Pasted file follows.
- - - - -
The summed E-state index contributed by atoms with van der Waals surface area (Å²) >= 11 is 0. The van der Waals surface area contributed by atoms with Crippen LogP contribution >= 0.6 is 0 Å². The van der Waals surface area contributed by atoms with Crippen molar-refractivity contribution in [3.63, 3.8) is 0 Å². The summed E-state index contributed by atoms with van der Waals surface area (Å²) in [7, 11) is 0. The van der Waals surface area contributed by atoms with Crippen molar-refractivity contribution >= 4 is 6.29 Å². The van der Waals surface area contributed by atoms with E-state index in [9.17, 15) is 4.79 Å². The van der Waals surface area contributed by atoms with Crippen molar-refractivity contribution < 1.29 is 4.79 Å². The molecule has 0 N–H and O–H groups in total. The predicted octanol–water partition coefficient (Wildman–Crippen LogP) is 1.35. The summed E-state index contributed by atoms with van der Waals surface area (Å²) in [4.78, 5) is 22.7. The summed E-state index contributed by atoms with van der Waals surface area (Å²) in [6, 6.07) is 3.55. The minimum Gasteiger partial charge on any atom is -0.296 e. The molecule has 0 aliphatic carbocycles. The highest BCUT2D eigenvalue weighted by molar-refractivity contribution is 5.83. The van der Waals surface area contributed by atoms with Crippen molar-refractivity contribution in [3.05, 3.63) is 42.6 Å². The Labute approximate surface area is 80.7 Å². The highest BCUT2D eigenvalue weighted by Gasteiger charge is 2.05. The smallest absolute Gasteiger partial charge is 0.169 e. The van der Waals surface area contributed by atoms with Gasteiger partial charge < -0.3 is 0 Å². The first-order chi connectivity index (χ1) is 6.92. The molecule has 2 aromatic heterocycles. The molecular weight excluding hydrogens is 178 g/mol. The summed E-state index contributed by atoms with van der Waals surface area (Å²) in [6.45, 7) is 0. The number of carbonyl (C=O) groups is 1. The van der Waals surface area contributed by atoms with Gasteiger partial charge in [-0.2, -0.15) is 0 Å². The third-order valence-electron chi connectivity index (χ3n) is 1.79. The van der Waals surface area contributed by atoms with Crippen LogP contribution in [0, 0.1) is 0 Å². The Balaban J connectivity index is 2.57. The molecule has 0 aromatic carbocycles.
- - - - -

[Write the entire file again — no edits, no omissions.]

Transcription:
The summed E-state index contributed by atoms with van der Waals surface area (Å²) >= 11 is 0. The van der Waals surface area contributed by atoms with Crippen LogP contribution >= 0.6 is 0 Å². The van der Waals surface area contributed by atoms with Crippen molar-refractivity contribution in [3.63, 3.8) is 0 Å². The summed E-state index contributed by atoms with van der Waals surface area (Å²) in [7, 11) is 0. The van der Waals surface area contributed by atoms with Crippen molar-refractivity contribution >= 4 is 6.29 Å². The van der Waals surface area contributed by atoms with E-state index in [9.17, 15) is 4.79 Å². The van der Waals surface area contributed by atoms with Crippen molar-refractivity contribution < 1.29 is 4.79 Å². The molecule has 0 N–H and O–H groups in total. The predicted octanol–water partition coefficient (Wildman–Crippen LogP) is 1.35. The summed E-state index contributed by atoms with van der Waals surface area (Å²) in [4.78, 5) is 22.7. The summed E-state index contributed by atoms with van der Waals surface area (Å²) in [6, 6.07) is 3.55. The minimum Gasteiger partial charge on any atom is -0.296 e. The molecule has 0 aliphatic carbocycles. The highest BCUT2D eigenvalue weighted by molar-refractivity contribution is 5.83. The van der Waals surface area contributed by atoms with Crippen molar-refractivity contribution in [3.05, 3.63) is 42.6 Å². The Labute approximate surface area is 80.7 Å². The highest BCUT2D eigenvalue weighted by Gasteiger charge is 2.05. The smallest absolute Gasteiger partial charge is 0.169 e. The van der Waals surface area contributed by atoms with Gasteiger partial charge < -0.3 is 0 Å². The first-order chi connectivity index (χ1) is 6.92. The molecule has 2 aromatic heterocycles. The molecular weight excluding hydrogens is 178 g/mol. The summed E-state index contributed by atoms with van der Waals surface area (Å²) in [6.45, 7) is 0. The number of carbonyl (C=O) groups is 1. The van der Waals surface area contributed by atoms with Gasteiger partial charge in [-0.2, -0.15) is 0 Å². The third-order valence-electron chi connectivity index (χ3n) is 1.79. The van der Waals surface area contributed by atoms with Crippen LogP contribution in [0, 0.1) is 0 Å². The Balaban J connectivity index is 2.57. The molecule has 0 aromatic carbocycles.